brutally honest about mental health

Let me be brutally honest with you for a few minutes. I had an interesting weekend. It’s been very eye-opening. I’ve come to realize some things and I may be all over the place as I write this post.

My mom passed away a little over seven years ago and it has been since then that my mental health has taken a dive. I suffered from all my mental illnesses before then, but my mom’s death … that’s even hard for me to say. I usually say passing because it seems less permanent to me. Anyway, her death hit me hard. I started to question things I’ve never questioned before in my life.

There’s this emptiness inside of me that I’m trying to fill and I feel like I need to fill it with blogging. I want to share how I’m feeling to help others who may be feeling the same way I am. However, after a few posts, I feel an intense feeling of rejection. I think what I’m writing and sharing is stupid and why would anyone want to read what I have to say. My all-or-nothing defense mechanism kicks in and tells me to shut it all down.

One of the consequences of this all-or-nothing thinking is that I started being wishy washy with my blog. If you’ve been a reader for a while … if you’re still around … then you know I’ve deleted all my content from 2007 and rebranded my blog with different subjects, or just stopped blogging all together for months on end, so many times in the last seven years I’ve lost count.

I’m telling the world this because I feel like God has abandoned me and I don’t know how to deal with that feeling as I’ve always had a strong belief in God and Jesus Christ my entire life. This realization, among other things, led me to nearly take my life on Friday night while Corey was out of town. Trigger warning. Do not read the rest of the paragraph if you’re in a bad space. I nearly swallowed a full bottle of lithium pills and jumped in front of a high-speed commuter train. I wrote a suicide note to Corey and I had the bottle of pills in my hand. I had everything worked out in my mind or at least I thought I did. But a little doubt crept into my mind that took hold and I reached out to my therapist for help.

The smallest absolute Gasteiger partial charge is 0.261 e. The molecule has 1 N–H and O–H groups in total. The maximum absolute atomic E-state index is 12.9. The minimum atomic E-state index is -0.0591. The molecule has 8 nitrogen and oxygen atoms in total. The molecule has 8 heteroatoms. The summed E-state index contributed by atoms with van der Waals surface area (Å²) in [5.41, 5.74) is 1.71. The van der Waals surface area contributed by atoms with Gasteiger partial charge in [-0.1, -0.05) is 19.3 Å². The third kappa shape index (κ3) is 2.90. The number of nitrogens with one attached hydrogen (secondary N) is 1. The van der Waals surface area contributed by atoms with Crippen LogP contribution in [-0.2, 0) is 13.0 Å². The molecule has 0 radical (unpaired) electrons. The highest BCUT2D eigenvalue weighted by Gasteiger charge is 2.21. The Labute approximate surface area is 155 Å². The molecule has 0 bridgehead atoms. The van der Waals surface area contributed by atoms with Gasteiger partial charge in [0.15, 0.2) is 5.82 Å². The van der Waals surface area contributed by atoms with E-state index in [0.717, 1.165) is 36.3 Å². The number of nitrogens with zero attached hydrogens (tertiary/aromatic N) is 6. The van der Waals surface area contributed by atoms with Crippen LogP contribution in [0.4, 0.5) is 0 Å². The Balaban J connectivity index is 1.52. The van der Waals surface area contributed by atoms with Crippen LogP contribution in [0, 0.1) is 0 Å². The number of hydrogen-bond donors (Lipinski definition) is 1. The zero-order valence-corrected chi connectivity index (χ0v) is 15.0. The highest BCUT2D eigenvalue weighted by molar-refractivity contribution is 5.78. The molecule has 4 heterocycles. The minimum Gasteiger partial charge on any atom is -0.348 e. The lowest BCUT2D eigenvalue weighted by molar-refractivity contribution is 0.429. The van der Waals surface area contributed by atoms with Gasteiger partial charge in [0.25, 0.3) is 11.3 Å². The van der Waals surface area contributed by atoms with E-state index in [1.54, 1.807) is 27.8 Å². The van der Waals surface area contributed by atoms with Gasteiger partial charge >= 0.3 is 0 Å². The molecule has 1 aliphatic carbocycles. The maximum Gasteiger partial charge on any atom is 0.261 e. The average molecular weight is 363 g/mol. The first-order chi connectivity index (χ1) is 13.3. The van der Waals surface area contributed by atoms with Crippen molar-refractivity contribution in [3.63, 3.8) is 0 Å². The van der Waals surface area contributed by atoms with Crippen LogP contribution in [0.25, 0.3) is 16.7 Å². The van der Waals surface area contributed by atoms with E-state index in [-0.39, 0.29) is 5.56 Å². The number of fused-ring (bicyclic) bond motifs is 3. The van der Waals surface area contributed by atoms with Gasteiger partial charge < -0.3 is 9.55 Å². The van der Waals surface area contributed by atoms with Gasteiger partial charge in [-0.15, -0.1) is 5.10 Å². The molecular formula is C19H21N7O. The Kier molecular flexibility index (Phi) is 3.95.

I don’t want to let the lies my mental illnesses tell me dictate my life. I want to get better. I want to know God hasn’t abandoned me. I want to feel like I haven’t abandoned myself.

I thought maybe if my mental illness will let me and I can resist my all-or-nothing thinking, I’d highlight my ups and downs of dealing with mental illness. Maybe I can help someone else realize they’re not alone along the way.

3 replies
  1. Jayne
    Jayne says:

    I’m sorry this is a difficult time for you. Add on top of that we can’t gather because of lame Covid anxieties so no in person social support. You are needed, wanted, and important to me. The world would definitely be less sunshiny without you. I’m so glad you reached out for help.

  2. Kimberly
    Kimberly says:

    Jenni, I’m sorry for the struggles you are having. I’m grateful the doubt crept in to help you reach out to your therapist. I believe that was the Holy Ghost, reminding you that God does love you and wants you to feel whole again. He LOVES YOU, as do so many others. The world would be less bright without you, Jenni. Please stay. ❤️

  3. Susan (Bloggin' 'bout Books)
    Susan (Bloggin' 'bout Books) says:

    Oh, Jenni, I’m so sorry to hear that you’ve been plagued by such horrible feelings about yourself. I’m so glad you listened to that niggling of doubt—there’s no doubt in my mind that that was the Holy Ghost telling you how valuable your presence is here on the earth. Mental illness is not one of the challenges I’ve been given, so I don’t have any sage advice for you. I do know, with every ounce of my being, that God is there, that He loves you and that He wants you to love yourself. I don’t even really know you and I love you! I consider you a friend and would miss your presence if you weren’t here. Hang in there.


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